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ERIC Number: ED514992
Record Type: Non-Journal
Publication Date: 2008-Nov
Pages: 34
Abstractor: ERIC
Reference Count: 35
Learning to Reason and Communicate in College: Initial Report of Findings from the CLA Longitudinal Study
Arum, Richard; Roksa, Josipa
Social Science Research Council
This research emerged from the Social Science Research Council's collaborative partnership with the Pathways for College Network, with technical assistance in data collection provided by the Council for Aid to Education. The project has followed over 2,300 students at 24 institutions over time to examine what factors are associated with learning in higher education. Learning is assessed along the dimensions of critical thinking, analytical reasoning and written communication, as measured by the Collegiate Learning Assessment (CLA). The authors consider factors related to individual development as well as patterns of inequality associated with disadvantaged groups of students (including students from racial/ethnic minority groups, less advantaged family backgrounds, non-English speaking homes, and high schools that are comprised primarily of non-white students). Students were initially tested at the beginning of their freshman year (Fall 2005) and then followed up at the end of their sophomore year (Spring 2007). In addition to the CLA measures of learning, supplementary data was collected from student surveys, college transcripts and secondary sources of institutional data to generate a Determinants of College Learning longitudinal dataset. The scale and scope of this project offers a unique opportunity to explore factors associated with learning in higher education. Overall, the reported findings have important implications for policy, practice and research. In terms of policy, the research suggests the need to focus future social policy not just on increasing access to college and reducing student attrition, but also on assuring success in terms of learning for students attending higher education institutions. This project also has important lessons for practitioners: institutions vary tremendously on the extent to which students attending them demonstrate growth on CLA performance. The longitudinal findings identified suggest the need for additional systematic future study of student learning in higher education. Appendices include: (1) CLA Instrument Example; (2) Data and Methods; and (3) Tables. (Contains 11 figures, 6 tables and 15 footnotes.) [This paper was written with Melissa Velez.]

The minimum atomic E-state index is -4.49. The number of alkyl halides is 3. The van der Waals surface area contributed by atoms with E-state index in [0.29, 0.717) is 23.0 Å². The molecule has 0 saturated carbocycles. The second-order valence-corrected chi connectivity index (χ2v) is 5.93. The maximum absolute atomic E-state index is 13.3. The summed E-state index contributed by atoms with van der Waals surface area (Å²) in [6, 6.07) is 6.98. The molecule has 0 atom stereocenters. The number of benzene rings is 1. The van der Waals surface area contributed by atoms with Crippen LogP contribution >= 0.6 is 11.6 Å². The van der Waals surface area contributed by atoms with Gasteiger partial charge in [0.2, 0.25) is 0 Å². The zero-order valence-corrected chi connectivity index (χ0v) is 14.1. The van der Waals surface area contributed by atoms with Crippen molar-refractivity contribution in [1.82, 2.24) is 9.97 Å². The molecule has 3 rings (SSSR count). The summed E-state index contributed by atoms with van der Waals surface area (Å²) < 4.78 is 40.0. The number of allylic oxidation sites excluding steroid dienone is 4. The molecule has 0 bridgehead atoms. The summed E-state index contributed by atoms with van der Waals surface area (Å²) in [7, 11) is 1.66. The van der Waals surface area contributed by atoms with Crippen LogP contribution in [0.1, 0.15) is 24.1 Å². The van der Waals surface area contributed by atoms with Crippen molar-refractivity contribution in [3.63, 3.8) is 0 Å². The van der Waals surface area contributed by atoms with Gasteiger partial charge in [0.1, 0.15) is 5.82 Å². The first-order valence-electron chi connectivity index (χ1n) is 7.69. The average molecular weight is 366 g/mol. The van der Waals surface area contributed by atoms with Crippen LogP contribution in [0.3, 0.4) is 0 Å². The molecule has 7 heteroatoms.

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Publication Type: Reports - Research
Education Level: Higher Education; Postsecondary Education
Audience: N/A
Language: English
Sponsor: Lumina Foundation for Education; Ford Foundation
Authoring Institution: Social Science Research Council